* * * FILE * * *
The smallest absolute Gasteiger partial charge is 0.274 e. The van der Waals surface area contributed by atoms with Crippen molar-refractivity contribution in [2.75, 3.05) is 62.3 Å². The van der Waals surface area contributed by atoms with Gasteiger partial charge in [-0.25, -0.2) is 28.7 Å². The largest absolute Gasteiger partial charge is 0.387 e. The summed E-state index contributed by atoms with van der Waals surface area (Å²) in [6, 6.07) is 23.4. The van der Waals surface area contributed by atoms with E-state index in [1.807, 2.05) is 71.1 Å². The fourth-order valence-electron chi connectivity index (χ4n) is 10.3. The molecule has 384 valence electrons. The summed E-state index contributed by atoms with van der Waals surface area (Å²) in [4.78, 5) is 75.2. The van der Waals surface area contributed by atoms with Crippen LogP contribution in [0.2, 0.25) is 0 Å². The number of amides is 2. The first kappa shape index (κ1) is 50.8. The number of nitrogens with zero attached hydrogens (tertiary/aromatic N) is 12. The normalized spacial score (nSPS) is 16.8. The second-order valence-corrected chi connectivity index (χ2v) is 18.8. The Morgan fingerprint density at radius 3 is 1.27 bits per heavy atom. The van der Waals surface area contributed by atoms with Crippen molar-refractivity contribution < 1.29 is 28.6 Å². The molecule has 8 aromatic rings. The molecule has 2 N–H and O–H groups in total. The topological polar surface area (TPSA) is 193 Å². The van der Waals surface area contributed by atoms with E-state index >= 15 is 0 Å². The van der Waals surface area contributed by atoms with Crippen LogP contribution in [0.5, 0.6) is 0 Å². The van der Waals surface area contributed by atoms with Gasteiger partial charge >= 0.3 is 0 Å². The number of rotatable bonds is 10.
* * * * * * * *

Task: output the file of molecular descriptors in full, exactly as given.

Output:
The smallest absolute Gasteiger partial charge is 0.274 e. The van der Waals surface area contributed by atoms with Crippen molar-refractivity contribution in [2.75, 3.05) is 62.3 Å². The van der Waals surface area contributed by atoms with Gasteiger partial charge in [-0.25, -0.2) is 28.7 Å². The largest absolute Gasteiger partial charge is 0.387 e. The summed E-state index contributed by atoms with van der Waals surface area (Å²) in [6, 6.07) is 23.4. The van der Waals surface area contributed by atoms with E-state index in [1.807, 2.05) is 71.1 Å². The fourth-order valence-electron chi connectivity index (χ4n) is 10.3. The molecule has 384 valence electrons. The summed E-state index contributed by atoms with van der Waals surface area (Å²) in [4.78, 5) is 75.2. The van der Waals surface area contributed by atoms with Crippen LogP contribution in [0.2, 0.25) is 0 Å². The number of amides is 2. The first kappa shape index (κ1) is 50.8. The number of nitrogens with zero attached hydrogens (tertiary/aromatic N) is 12. The normalized spacial score (nSPS) is 16.8. The second-order valence-corrected chi connectivity index (χ2v) is 18.8. The Morgan fingerprint density at radius 3 is 1.27 bits per heavy atom. The van der Waals surface area contributed by atoms with Crippen molar-refractivity contribution < 1.29 is 28.6 Å². The molecule has 8 aromatic rings. The molecule has 2 N–H and O–H groups in total. The topological polar surface area (TPSA) is 193 Å². The van der Waals surface area contributed by atoms with E-state index >= 15 is 0 Å². The van der Waals surface area contributed by atoms with Crippen LogP contribution in [0.5, 0.6) is 0 Å². The van der Waals surface area contributed by atoms with Gasteiger partial charge >= 0.3 is 0 Å². The number of rotatable bonds is 10.